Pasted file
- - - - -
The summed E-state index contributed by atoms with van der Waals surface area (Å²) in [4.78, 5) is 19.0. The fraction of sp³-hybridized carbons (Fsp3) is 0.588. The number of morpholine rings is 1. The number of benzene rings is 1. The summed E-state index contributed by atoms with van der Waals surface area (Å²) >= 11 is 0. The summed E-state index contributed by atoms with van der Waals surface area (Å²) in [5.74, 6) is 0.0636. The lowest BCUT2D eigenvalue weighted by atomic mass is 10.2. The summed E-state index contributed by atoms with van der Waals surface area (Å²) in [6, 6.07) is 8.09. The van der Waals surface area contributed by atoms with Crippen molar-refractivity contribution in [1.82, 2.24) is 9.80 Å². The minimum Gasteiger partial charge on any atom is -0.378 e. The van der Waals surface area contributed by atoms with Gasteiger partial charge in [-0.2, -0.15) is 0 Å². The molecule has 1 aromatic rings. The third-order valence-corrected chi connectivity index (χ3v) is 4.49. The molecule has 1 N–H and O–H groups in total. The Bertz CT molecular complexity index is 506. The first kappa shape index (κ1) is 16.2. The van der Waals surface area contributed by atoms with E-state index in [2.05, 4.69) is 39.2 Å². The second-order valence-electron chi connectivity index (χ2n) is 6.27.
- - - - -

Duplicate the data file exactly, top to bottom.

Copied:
The summed E-state index contributed by atoms with van der Waals surface area (Å²) in [4.78, 5) is 19.0. The fraction of sp³-hybridized carbons (Fsp3) is 0.588. The number of morpholine rings is 1. The number of benzene rings is 1. The summed E-state index contributed by atoms with van der Waals surface area (Å²) >= 11 is 0. The summed E-state index contributed by atoms with van der Waals surface area (Å²) in [5.74, 6) is 0.0636. The lowest BCUT2D eigenvalue weighted by atomic mass is 10.2. The summed E-state index contributed by atoms with van der Waals surface area (Å²) in [6, 6.07) is 8.09. The van der Waals surface area contributed by atoms with Crippen molar-refractivity contribution in [1.82, 2.24) is 9.80 Å². The minimum Gasteiger partial charge on any atom is -0.378 e. The van der Waals surface area contributed by atoms with Gasteiger partial charge in [-0.2, -0.15) is 0 Å². The molecule has 1 aromatic rings. The third-order valence-corrected chi connectivity index (χ3v) is 4.49. The molecule has 1 N–H and O–H groups in total. The Bertz CT molecular complexity index is 506. The first kappa shape index (κ1) is 16.2. The van der Waals surface area contributed by atoms with E-state index in [2.05, 4.69) is 39.2 Å². The second-order valence-electron chi connectivity index (χ2n) is 6.27.